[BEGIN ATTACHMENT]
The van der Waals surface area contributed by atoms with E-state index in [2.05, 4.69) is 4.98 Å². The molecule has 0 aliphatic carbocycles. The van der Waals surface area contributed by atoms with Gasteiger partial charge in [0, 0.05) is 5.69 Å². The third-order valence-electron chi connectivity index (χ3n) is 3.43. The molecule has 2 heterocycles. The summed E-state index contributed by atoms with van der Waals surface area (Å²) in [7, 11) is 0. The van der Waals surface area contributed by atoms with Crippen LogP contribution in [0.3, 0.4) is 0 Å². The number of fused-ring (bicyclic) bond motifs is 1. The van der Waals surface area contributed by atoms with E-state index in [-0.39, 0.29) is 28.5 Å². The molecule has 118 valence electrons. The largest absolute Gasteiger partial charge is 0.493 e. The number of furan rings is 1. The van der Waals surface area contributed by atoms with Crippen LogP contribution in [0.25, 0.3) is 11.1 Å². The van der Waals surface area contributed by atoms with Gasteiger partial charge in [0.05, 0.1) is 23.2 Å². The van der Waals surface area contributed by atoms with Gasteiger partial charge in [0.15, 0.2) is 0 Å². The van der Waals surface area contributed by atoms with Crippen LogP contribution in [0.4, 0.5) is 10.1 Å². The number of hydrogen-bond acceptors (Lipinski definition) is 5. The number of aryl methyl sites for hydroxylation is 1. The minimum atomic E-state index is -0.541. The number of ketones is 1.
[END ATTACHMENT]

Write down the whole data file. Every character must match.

The van der Waals surface area contributed by atoms with E-state index in [2.05, 4.69) is 4.98 Å². The molecule has 0 aliphatic carbocycles. The van der Waals surface area contributed by atoms with Gasteiger partial charge in [0, 0.05) is 5.69 Å². The third-order valence-electron chi connectivity index (χ3n) is 3.43. The molecule has 2 heterocycles. The summed E-state index contributed by atoms with van der Waals surface area (Å²) in [7, 11) is 0. The van der Waals surface area contributed by atoms with Crippen LogP contribution in [0.3, 0.4) is 0 Å². The number of fused-ring (bicyclic) bond motifs is 1. The van der Waals surface area contributed by atoms with E-state index in [-0.39, 0.29) is 28.5 Å². The molecule has 118 valence electrons. The largest absolute Gasteiger partial charge is 0.493 e. The number of furan rings is 1. The van der Waals surface area contributed by atoms with Crippen LogP contribution in [0.25, 0.3) is 11.1 Å². The van der Waals surface area contributed by atoms with Gasteiger partial charge in [0.05, 0.1) is 23.2 Å². The van der Waals surface area contributed by atoms with Gasteiger partial charge in [0.15, 0.2) is 0 Å². The van der Waals surface area contributed by atoms with Crippen LogP contribution in [0.4, 0.5) is 10.1 Å². The number of hydrogen-bond acceptors (Lipinski definition) is 5. The number of aryl methyl sites for hydroxylation is 1. The minimum atomic E-state index is -0.541. The number of ketones is 1.